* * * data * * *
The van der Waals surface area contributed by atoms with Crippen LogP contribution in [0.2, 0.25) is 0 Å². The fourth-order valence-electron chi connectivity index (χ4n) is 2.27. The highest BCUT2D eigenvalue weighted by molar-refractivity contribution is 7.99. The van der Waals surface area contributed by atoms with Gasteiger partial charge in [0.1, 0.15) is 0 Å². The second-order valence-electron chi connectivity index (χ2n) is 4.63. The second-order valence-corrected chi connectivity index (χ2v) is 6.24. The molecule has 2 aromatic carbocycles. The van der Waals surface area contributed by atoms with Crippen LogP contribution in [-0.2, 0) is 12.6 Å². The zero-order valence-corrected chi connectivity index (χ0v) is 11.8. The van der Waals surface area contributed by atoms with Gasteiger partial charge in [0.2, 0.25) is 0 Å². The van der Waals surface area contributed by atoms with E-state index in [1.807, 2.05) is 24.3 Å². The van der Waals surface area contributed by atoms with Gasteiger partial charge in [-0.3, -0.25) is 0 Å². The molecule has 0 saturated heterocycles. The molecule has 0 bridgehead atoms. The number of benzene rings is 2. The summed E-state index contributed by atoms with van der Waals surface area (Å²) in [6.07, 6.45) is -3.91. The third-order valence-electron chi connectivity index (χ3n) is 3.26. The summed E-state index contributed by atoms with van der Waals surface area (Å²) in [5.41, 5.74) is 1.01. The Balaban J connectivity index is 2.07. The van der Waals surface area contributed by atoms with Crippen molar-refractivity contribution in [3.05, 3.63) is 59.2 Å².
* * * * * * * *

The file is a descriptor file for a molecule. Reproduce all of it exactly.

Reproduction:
The van der Waals surface area contributed by atoms with Crippen LogP contribution in [0.2, 0.25) is 0 Å². The fourth-order valence-electron chi connectivity index (χ4n) is 2.27. The highest BCUT2D eigenvalue weighted by molar-refractivity contribution is 7.99. The van der Waals surface area contributed by atoms with Gasteiger partial charge in [0.1, 0.15) is 0 Å². The second-order valence-electron chi connectivity index (χ2n) is 4.63. The second-order valence-corrected chi connectivity index (χ2v) is 6.24. The molecule has 2 aromatic carbocycles. The van der Waals surface area contributed by atoms with Crippen LogP contribution in [-0.2, 0) is 12.6 Å². The zero-order valence-corrected chi connectivity index (χ0v) is 11.8. The van der Waals surface area contributed by atoms with Gasteiger partial charge in [0.2, 0.25) is 0 Å². The van der Waals surface area contributed by atoms with E-state index in [1.807, 2.05) is 24.3 Å². The van der Waals surface area contributed by atoms with Gasteiger partial charge in [-0.3, -0.25) is 0 Å². The molecule has 0 saturated heterocycles. The molecule has 0 bridgehead atoms. The number of benzene rings is 2. The summed E-state index contributed by atoms with van der Waals surface area (Å²) in [6.07, 6.45) is -3.91. The third-order valence-electron chi connectivity index (χ3n) is 3.26. The summed E-state index contributed by atoms with van der Waals surface area (Å²) in [5.41, 5.74) is 1.01. The Balaban J connectivity index is 2.07. The van der Waals surface area contributed by atoms with Crippen molar-refractivity contribution in [3.05, 3.63) is 59.2 Å².